To be obedient to God. He loves the children of this church SO MUCH that he called our family to move, to come, to THEM. And I tell the precious children here this fact often, that God loves them so so much and that I do too.

I've had a year of laying down a tight vision and some foundations of children and family ministry, teaching a little on theology as it pertains to children, building teams, getting to know each and every child by name, visiting families, (establishing accurate records and safeguarding procedures!!! So important!) linking in with families in the community and looking to see how we can offer support to family life and most important of all, welcoming the refreshing presence of God into everything concerning the aforementioned. Dry, oft-repeated stories rattled off on Sunday mornings only are not enough any more and I'm longing to see on-fire children, confident of who they are in Christ, standing alongside adults and family members, reaching out into the local community. I've most enjoyed the children's discipleship group and our weekend away where we worshipped freely and tenderly enjoying the Father and some great outdoor activities as well as prayer and teaching :-) Highlight of the year.

But the task ahead of me feels so huge, and there are things I'm praying to see happen that just can't at the moment. I can't specify the constraints here but I'm carrying them alone at this point of the summer vacation. I'm longing for and anticipating more in every sense (more children, more children with support needs who we can help, more families who find a safe place to be together, more team members, more children moving on in their relationship with God, more of God's presence whenever we meet) but I need more hands on deck alongside me. If you're a blog reader and pray-er, please do pray for me and what's ahead this year. It's a biggie and there are some exciting possibilities ahead!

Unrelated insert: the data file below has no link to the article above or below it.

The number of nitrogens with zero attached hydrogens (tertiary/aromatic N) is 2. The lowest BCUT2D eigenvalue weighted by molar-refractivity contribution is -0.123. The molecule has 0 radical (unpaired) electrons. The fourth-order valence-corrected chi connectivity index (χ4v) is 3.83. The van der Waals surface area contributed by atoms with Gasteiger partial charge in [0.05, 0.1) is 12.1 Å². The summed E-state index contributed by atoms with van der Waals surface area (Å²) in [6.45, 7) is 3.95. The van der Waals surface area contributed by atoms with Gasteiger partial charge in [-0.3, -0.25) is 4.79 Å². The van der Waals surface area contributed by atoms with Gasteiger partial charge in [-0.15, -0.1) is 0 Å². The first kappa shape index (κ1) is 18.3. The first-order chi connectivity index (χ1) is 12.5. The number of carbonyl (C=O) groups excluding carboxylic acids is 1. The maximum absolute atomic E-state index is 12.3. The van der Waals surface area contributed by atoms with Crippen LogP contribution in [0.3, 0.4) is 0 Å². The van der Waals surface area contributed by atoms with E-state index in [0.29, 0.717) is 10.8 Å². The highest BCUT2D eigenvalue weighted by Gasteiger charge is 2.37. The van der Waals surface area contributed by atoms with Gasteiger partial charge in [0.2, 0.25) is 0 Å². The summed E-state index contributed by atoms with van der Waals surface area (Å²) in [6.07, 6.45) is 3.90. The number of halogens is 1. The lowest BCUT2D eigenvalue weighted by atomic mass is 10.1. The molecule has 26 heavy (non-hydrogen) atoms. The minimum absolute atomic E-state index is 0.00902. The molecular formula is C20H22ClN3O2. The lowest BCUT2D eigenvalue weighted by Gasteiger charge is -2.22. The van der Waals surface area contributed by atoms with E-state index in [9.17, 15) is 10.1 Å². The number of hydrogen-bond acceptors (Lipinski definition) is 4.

Sunday, August 09, 2009

Away again

Champions Challenge BBQ went stormingly on Friday night; nearly every family came (except a few who were setting off on holiday) and there was a great atmosphere. This morning was our all age service; there were less children present than I would have thought but significantly there were some families whose children had had such a great time that they wanted to know more about how to connect in and come every week. I am thrilled and can't wait to feed this back to their wonderful group leaders who are the main point of contact during the hol club - I'm just the "point person" in many ways, leading from the front and enabling from the rear, I hope. These children received immense care and concern from the team and this indeed is the high point of summer clubs and camps. I am pleased that the rippling effects from holiday clubs/midweek clubs for children leading on into family support and friendship and perhaps towards family alpha - things I witnessed in my past church appears to be possible here,although I am obviously just at the beginning of this new journey - one year in next weekend.

Significantly perhaps, many, many, many of the older people in the congregation talked to me about how thrilled they were to see and hear what had been happening. As we have quite a few services in the morning with different ages and stages of life attending them, these are folks who don't always see and hear what God is doing and stirring amongst the young.
An interesting point to note, as I begin to think about an article I have to write on inclusiveness for our denomination's leadership journal.

Off to Aviemore for a few days to rest!!
Staying with wonderful friends who have a little flat above their garage for missionaries, pastors and needy folks.

Which category do I come in?? :-)

Wednesday, August 05, 2009

Champions Challenge

I'm at the halfway point of a holiday club for 75 kids and 25 leaders.

We decided to go outside the church buildings to hire a local centre and its great having big break out spaces for dance, craft and games workshops.

The highlight of the week will be, I hope, a family (indoor) BBQ on Friday early evening, complete with little "show" of what we have been up to.

I'm off for some prep, prayer and soaking as I'm in need of some refreshing before I lead tomorrow. Some niggly little problems hit the club today (entirely normal for Day 3 before the important Day 4 message) and I need to retreat into the "cleft in the rock" - in all seriousness!

G'night all.